Alright, so when I was first assigned this project, I was a bit skeptical about reviewing a full length LP put out by a producer who had a bunch of collaborating artists on the project. Projects like that usually feel like a collective of tracks rather than a cohesive album/mixtape. However if there was one project that fit the cohesiveness of an album/mixtape it would be Alterbeats’s Class Struggle.
Words cannot express how bad I wanted to be in the golden age of hip-hop, when the legends were up and coming and putting out sublime music. During this golden age of hip-hop, many different societal issues were being spread to the masses through the spread of this music, leading to many monumental societal changes in the U.S. These issues still hold relevance to today’s world and Class Struggle attempts to put modern issues with that 90’s sounding music. Class Struggle does this job efficiently, putting the listener in a 1990’s early hip-hop sounding environment, complete with the dope artists and the dope production.
The intro track starts off with Verbal Kent spitting bars on “”Who’s The Next””, complete with a sample that makes me feel like I’m playing Castlevania. What’s more important is the way this track teleports you into the collective story of “Class Struggle”. As the LP continues on, you can hear the main message behind “Class Struggle“. It speaks to the voice of the people on the lower end of social status, dealing with issues such as poverty, trust issues between friendships, and the importance of unification.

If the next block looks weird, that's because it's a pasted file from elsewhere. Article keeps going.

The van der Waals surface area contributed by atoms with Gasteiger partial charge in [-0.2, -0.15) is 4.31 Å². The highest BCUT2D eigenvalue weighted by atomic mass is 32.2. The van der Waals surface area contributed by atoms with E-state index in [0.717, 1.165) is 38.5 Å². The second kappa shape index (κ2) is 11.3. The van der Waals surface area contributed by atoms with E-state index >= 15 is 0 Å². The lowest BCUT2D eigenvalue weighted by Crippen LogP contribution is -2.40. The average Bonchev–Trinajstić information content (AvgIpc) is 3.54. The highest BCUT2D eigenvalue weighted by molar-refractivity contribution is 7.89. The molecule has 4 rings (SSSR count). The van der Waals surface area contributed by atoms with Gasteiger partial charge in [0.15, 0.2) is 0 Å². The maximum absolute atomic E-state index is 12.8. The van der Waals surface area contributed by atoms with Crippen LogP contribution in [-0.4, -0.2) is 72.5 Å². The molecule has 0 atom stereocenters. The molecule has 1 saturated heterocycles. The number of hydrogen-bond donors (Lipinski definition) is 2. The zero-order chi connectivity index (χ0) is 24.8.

By the time you get to the seventh track, “”Stop It””, the project switches up into a more gritty feel. The issues that the artists talk about from here on out are spoken with such futurity from the artists, that you can’t help but feel amazed by the way these bars come out of the speakers. You get the sense that these issues really are problems that the everyday citizen can rile up and oppose at any moment. These messages are nicely wrapped up on the last track “”The Unit”” with the nice phrase “We all in this forever” chant, speaking to the unification of the people against these social issues.
If you’re not into the message between the tracks of “Class Struggle”, you can still enjoy this project. This project has a lot of the gritty feeling production of the golden age, complete with the hard basslines, boom-bap drums, and amazing DJ scratches. Consistently throughout the project you can hear bars, and I don’t know about you but I like the consistent bars being spoon fed to me through my speakers.
Overall if you’re into hip-hop and its roots, you’ll firmly enjoy this project. Alterbeats did great in providing the canvas for these artists and it only got better as the project went on.